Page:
It’s Personal, Part Two; The human connection during a human crisis

Emily Scott
May 9, 2016 · 5 min read

My volunteer travels to places like the Democratic Republic of Congo, Palestine, India, and China have, throughout the years, given me heartbreaking exposure to the global human and moral crisis for far too many people.

A Syrian toddler outside her family’s tent in Piraeus Terminal, Athens, Greece

There are proverbial glimpses of goodness represented by many non-governmental organization (NGO) workers and volunteers, and by local people who want to help those in their communities. Their stories share a common thread; each person feels compelled to act, in their own way, to belie the abyss of inhumanity.

My recent journeys to Jordan and Greece to learn about some of the individuals who have been forced from their homes in the largest wave of migration to sweep Europe since the Second World War afforded me the opportunity to meet people whose sole attention is focused on the refugees’ plight.

Shared Sentiment, Lesbos, Greece

Samar, a 30-something Jordanian lawyer and Human Rights specialist, was disbarred because the Jordanian bar association does not recognize pro bono services, especially for refugees. For 15 years she has worked with refugees, and in 2008 she established a legal aid society. She manages 35 pro bono lawyers who are facing her same professional issues. One of their offices is in the Zaatari refugee camp in Jordan, which was originally designed to accommodate 3–4,000 refugees and now holds close to 40,000; down from a crushing 160,000 at it its height.

Alkis, a Syrian refugee who co-owns a restaurant, Damas, in Mytilene, the capital port of the Greek island Lesbos. Damas is a favorite among the many volunteers and workers for its delicious food, decent prices, personable service, and warm ambiance. Alkis’ personal journey is displayed in his business approach. He employs other refugees and, provides a free meal, at a table in the restaurant, to those refugees en route to the Athens- bound ferry. For many refugees, this is the first meal reminiscent of their former lives in days if not weeks.

One of the first intake sites for refugees arriving by boat from Turkey, Lesbos Greece

Alison, an Australian, now living in London, spends a lot of time on Lesbos. She saw the mounds of clothing being discarded as the refugees had nowhere to launder their wet and dirty clothes. Alison approached local laundry services and together, they created Dirty Girls. They recycle the abandoned clothes and blankets and employ local people who have had little or no work. Once cleaned and sorted, the clothes and other goods are sent to distribution centers so that the refugees can receive culturally appropriate and properly sized clothes. Over 100 tons of materials have avoided the landfills. The United Nations Humans Rights Council (UNHRC) has saved over one million euros by not having to replace discarded blankets.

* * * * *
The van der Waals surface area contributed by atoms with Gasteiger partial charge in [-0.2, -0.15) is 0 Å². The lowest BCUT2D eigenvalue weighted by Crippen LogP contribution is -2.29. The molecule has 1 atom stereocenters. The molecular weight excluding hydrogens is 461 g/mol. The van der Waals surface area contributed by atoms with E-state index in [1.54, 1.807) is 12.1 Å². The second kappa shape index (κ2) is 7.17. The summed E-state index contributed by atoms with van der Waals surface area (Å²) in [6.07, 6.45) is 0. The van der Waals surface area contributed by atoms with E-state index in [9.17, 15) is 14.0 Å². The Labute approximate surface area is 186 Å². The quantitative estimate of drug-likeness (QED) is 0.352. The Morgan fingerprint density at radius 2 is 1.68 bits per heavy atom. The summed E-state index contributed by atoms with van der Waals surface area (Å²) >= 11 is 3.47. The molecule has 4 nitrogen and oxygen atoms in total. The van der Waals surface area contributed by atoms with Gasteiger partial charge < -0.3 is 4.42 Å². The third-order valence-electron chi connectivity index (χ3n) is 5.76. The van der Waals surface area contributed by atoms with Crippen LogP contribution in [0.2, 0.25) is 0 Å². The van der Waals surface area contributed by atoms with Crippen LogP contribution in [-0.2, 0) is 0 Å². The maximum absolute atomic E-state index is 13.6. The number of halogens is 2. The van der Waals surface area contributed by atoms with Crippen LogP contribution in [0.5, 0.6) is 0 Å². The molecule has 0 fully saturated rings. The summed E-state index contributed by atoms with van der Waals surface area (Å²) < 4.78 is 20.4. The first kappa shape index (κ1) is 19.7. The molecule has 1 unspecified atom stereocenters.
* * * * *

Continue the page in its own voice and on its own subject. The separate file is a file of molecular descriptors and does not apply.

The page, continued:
A makeshift camp known as ‘The Olive Grove” just outside of Moria Camp, Lesbos, Greece

Rebecca, a beautiful young businesswoman from Sweden, whose partner died leaving her suddenly lost, read about the migrant crisis. She and a friend went to Lesbos to learn more and within hours, they created an all-volunteer organization to alleviate some of the myriad of issues the refugees faced. Their nonprofit, I AM YOU, fought the chaos in the Moria camp of Lesbos with its 3,000 plus refugees by establishing a 24/7 housing program and enlisting volunteers from all over the world. They now operate in Athens and will open in other refugee camps where their services are desperately needed.

The volunteer Spanish lifeguards at Lesbos rescue refugees from boats that are always too crowded and all too often sinking. They lift people out of the water who are wearing reconditioned life vests that have been refilled with water retaining materials which pull them under the sea. The Spaniards have had to make choices that they shouldn’t have to make; which boat do they save when they can’t save them all, which person do they carry on their emergency jet skis when they can’t carry them all.

Signs of those left behind, Lesbos, Greece

Negia, originally from Cuba and now living in Athens, is a retired banking executive who was stationed all over the world. Takis, is a 60-something year old Greek businessman from Athens. When the first few hundred refugees came to Piraeus, the Athens shipping piers, from the refugee camps, they and other Greek citizens volunteered to provide food, clothing, medical care, and coordination of services. The Greek government provided empty terminals. As the lead volunteer manager, Negia has gained the refugees’ trust through her empathy and integrity.

Takis, Athens, Greece

Piraeus now houses more than 6,000 refugees in three buildings and numerous outside areas covered in tents with limited sanitation and protection. Every day, more refugees arrive needing all the services attempted by this team of volunteers. Only in the last few weeks have NGOs arrived to help.

Irony, Piraeus Terminal, Athens, Greece

These people and the many more I had the privilege to meet and work alongside, reinforced the human connection that is often overlooked. These multinational groups of individuals have sought ways to make the stranger not a stranger.

Siblings, Piraeus, Athens, Greece

Emily Scott

Written by

Aligning strategic guidance with purposeful legacy exploration and philanthropic direction. www.emilyscottand.com

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